Phaedos, the tight-rope acrobatMature

Chapter Twenty
Atlas, then Phaedos, by rhetoric 
Word Count: 1,070 

Elseron had decided it would be a wise move to relocate their base operations; even in the dim lighting of the above-ground, below-standard motel he was skittish and prone to paranoid behavior. They sat in their second hotel room of the night, not including Finneous' hideaway hotel or the mansion they were arranging to transfer to, and he was already talking of making another switch. Whatever it was he kept rushing to see out of the window, he did not seem to like.

"Elseron, please; let us rest for a while and switch hotel rooms tomorrow. It has been a long day. We came to the outer-world twenty-six hours ago, my Guardian; it is time to rest." She held her hand out to him, palm up; it was a gesture of welcoming, an invitation to join her on the couch. On the table in front of her sat two mugs of tea; only one of them full, untouched. "Your tea's gone cold, Els, please?" The shortened name was strange on her tongue, but she liked the familiarity of it. She let it stand.

His eyes were softer when he glanced to her, then, in recognition of her plea. With one last glance out of the window, he settled himself into the couch and lifted his mug. He took a gulp from it, and she thought he was allowing the bitterness of the cold tea to linger in his throat and distance his attention from the activities of a world he could not predict.

Shifting her eyes to the table, Atlas wondered briefly how she knew that. She shook it off as Elseron rose once more and reached for his cloak. She did not ask where he was going.


Phaedos opened the door to his apartment to be greeted by the coldest blue eyes he had ever seen. He bowed respectfully to Elseron as he stepped aside to let the man in. "Come right in, Elseron," he said, drying his hands on the dish rag hooked through his belt loop. He extended his hand to shake but Elseron stared blankly at him until he retracted it.

"It has been requested by her majesty that you be considered for a position in a team of guards, I am here to discuss this with you."

Phaedos nodded, "Yes, Elseron, I recently informed her of my interest in keeping her safe."

"You have too much interest," Elseron said, and his tone was unquestionable, he was stating fact and nothing more. It was not up for debate.

"Perhaps that is true," Phaedos acquiesced, brushing off the emotional implications of admitting it to himself.

"You will not be allowed to guard her," Elseron said, his decree of mistrust clear, "but you will be given a position in the guard."

"That is very much appreciated, Elseron. I am at your command."

"Others will be allowed nearer to her than you," the tone that came from Elseron was more menacing than anything Phaedos had ever experienced, but he stood his ground. He would not be scared off with trivial threats. Elseron continued, "I do not trust your interest in my Queen and, when it is in my power to do so, you will be kept farthest from her at all times."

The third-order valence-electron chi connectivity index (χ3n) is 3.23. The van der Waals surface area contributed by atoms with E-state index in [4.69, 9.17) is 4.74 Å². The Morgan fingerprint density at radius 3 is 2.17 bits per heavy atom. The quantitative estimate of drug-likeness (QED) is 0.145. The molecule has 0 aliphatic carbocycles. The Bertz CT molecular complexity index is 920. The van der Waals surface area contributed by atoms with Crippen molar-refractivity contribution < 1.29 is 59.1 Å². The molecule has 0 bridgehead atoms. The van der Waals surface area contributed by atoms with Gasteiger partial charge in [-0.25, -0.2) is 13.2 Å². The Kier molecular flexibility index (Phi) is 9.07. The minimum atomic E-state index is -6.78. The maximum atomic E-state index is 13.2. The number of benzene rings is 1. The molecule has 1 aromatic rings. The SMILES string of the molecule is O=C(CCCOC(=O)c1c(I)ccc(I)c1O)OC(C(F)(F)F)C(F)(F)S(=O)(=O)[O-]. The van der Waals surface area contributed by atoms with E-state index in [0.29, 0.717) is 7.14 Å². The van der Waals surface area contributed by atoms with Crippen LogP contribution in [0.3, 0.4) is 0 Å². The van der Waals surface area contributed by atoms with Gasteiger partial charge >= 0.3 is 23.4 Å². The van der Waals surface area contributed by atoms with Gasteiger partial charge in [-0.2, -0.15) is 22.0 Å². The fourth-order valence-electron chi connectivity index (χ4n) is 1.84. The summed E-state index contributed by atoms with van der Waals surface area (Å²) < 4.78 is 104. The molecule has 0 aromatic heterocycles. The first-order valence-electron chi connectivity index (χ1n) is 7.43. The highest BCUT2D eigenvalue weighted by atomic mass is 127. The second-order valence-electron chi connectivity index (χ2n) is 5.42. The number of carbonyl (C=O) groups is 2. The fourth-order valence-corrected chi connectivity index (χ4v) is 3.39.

As he looked sternly into the icy eyes of his guest, as he recognized what could only be considered unconditional loyalty, as he realized that this man was juggling a double-edged sword, he understood Elseron's stance in the situation. He would protect Atlas until his dying breath, even if it was from herself.

"Yes, Sir," Phaedos said, hoping his acceptance would be the show of respect that it was meant to be. "I do not care if I am nothing more than the errand boy for the errand boy, Elseron, I simply want to know I am helping."


She had beckoned him, or else he would not have come.

He stood on the small terrace of a mansion in the country. It had taken him an hour to get there from the city, even on his motorcycle, and he had nearly missed it. The mansion itself, while a lovely stone monument to the achievements of man, had been abandoned by it's creators and overtaken by nature. Vines of ivy covered most of the once-white stone. The rock path to the door was uneven and treacherous; the rocks jutted up at odd angles and in unexpected intervals, the nearby plants grew without restriction. The clearing the mansion had been hidden away in was surrounded by dense forest for miles in every direction.

Atlas joined him on the terrace, wrapped in a silk shawl that fell to her hips and accentuated the navy blue depths of her silk dress. The line of her figure was prominent, even in the dirty shadows of pre-dawn, and he tried not to notice the ethereal beauty of the woman beside him.

"Thank you for coming," she said, and her voice held the smallest hint of amusement - as if she understood his hesitation but not the threat behind it.

"I will always answer your call, Atlas," he said, not turning to her - keeping his eyes on the horizon above the tree tops.

"I was hoping you would take me somewhere," she said, her tone indicating that she now understood he would not.

Curious, he looked to her, then, and asked, "Where did you wish to go?"

Her eyes were warm even though she shivered in the breeze; her lips were in a tight line and, for a moment, he did not think she would answer. "The zoo."

He laughed; he could not help it.

She frowned and shook her head, the frown quivering at the edges as if she appreciated the humor but was fighting it. She said, "Elseron is gathering his guard and I am under strict orders to not go looking for trouble. So I will seek out my curiosities, instead."

He chewed on the prospect for a while; mulling over the details, the potential dangers. He was not on duty, he had not even been informed when to be prepared for it - so he was not disobeying any orders. It was his time he would be donating, and he had not been forbidden to see her upon her request.

"I will take you to the zoo," he said, shrugging as if it were a casual decision.

She smiled, then, and for an instant it felt as if it had been.

The End

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